As with most illnesses, ovarian cancer causes include factors in your genetics and personal history that are beyond your control, but you can reduce your risk.
Many ovarian cancer causes are well-known, but we can never know in advance how they will come together in one woman’s life.
According to the American Cancer Society (ACS), on average, a woman’s lifetime risk of developing ovarian cancer is under 2 percent. Your genes, personal history, age, ethnicity, diet, and weight all contribute to either raise or cut that risk.
Some not uncommon conditions are linked to higher risk of ovarian cancer. These include polycystic ovary syndrome, an endocrine disorder, and endometriosis, a condition associated with a 30 percent higher risk.
Taking fertility drugs or hormone replacement therapy for menopause may increase your risk slightly. If you are taking these drugs, you need to be checked for ovarian cancer at regular intervals.
According to the Ovarian Cancer National Alliance (ACS), you may be at higher risk if you began menstruating before age 12, either didn’t give birth or gave birth for the first time after the age of 30, or hit menopause after 50.
Your risk rises after menopause. Half of all diagnoses, the ACS reports, come in women age 63 and up. Non-Hispanic white women are most at risk, compared to other groups in the United States.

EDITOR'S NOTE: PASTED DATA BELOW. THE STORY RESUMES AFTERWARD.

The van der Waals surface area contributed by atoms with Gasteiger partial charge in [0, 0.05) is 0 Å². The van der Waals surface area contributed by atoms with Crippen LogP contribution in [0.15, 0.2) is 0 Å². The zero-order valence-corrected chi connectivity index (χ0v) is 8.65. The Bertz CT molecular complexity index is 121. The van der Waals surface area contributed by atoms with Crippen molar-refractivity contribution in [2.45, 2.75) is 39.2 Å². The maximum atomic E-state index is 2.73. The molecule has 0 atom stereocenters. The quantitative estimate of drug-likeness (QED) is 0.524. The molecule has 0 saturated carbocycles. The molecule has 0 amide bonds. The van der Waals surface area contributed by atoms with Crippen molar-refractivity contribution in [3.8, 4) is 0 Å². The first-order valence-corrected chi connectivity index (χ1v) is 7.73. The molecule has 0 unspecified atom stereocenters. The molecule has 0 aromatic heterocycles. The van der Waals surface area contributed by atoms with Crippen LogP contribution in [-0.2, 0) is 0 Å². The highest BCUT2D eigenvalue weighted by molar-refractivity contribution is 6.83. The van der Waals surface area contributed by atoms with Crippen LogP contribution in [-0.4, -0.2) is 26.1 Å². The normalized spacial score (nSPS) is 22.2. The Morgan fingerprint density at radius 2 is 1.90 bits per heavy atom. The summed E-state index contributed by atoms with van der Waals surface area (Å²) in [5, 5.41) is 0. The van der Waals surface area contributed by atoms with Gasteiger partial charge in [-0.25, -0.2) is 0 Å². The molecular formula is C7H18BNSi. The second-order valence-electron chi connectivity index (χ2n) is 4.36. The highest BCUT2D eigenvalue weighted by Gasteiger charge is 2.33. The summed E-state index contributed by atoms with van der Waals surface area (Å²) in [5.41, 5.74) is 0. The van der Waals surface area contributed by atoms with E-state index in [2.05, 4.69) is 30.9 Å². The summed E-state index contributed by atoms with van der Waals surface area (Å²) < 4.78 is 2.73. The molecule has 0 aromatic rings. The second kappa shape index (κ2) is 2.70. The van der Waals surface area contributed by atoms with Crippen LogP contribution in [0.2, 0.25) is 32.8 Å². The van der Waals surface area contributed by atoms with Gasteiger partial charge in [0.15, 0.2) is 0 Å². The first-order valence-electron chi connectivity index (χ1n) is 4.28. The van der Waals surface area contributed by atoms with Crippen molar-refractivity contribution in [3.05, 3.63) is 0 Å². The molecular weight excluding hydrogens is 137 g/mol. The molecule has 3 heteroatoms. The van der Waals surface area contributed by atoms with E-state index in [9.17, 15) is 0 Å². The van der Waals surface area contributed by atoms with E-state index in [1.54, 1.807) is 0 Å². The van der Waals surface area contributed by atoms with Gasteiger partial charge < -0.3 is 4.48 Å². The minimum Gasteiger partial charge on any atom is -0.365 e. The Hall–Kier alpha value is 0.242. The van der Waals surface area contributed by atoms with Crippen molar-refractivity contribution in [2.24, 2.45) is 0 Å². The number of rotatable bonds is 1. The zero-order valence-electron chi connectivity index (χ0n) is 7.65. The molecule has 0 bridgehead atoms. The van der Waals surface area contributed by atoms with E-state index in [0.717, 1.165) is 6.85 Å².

Obesity, especially as a teenager, is a risk factor. Beyond evaluating any hormones you take carefully, the most important ovarian cancer cause you can control is your weight.
Genetic risk doesn’t explain as many cases of ovarian cancer as you may think. If you or a close relative has had breast cancer or a relative has had ovarian cancer, you are at higher risk. But the ACS reports that only about 5 to 10 percent of ovarian cancers arise from inherited genetic mutations.
That said, your own risk does rise if you test positive. The best-known mutations — in the BRCA1 and BRCA2 genes — are associated with breast cancer, as well as pancreatic and prostate cancer. The BRCA1 mutation may increase your lifetime risk of ovarian cancer as high as 70 percent. The BRCA2 mutation raises your risk of developing the disease by age 70 to 10 to 30 percent.
Many people assume the mutation must come from their mother’s side, but actually you can inherit it from your father as well.
Why are these genes so important? BRCA1 and BRCA2 produce tumor suppressors that repair damage to DNA and slow cell division, letting cells know when it’s their turn to retire.
If you have a BRCA mutation, make sure you have both a mammogram and an MRI each year. Nearly any cancer caught early is easier to treat. You may also need checkups and blood tests for a protein called CA-125 that often shows up in people with ovarian cancer.
If you’re of reproductive age and have a family history that suggests a BRCA mutation, talk to your gynecologist about birth control pills. Studies suggest the pill may help protect you against ovarian cancer.
For all women, taking the pill for five years or longer seems to cut ovarian cancer risk in half. And after you stop, that protection may last up to 25 years, according to the National Cancer Institute.
Breastfeeding might also lower your risk.
March 18, 2020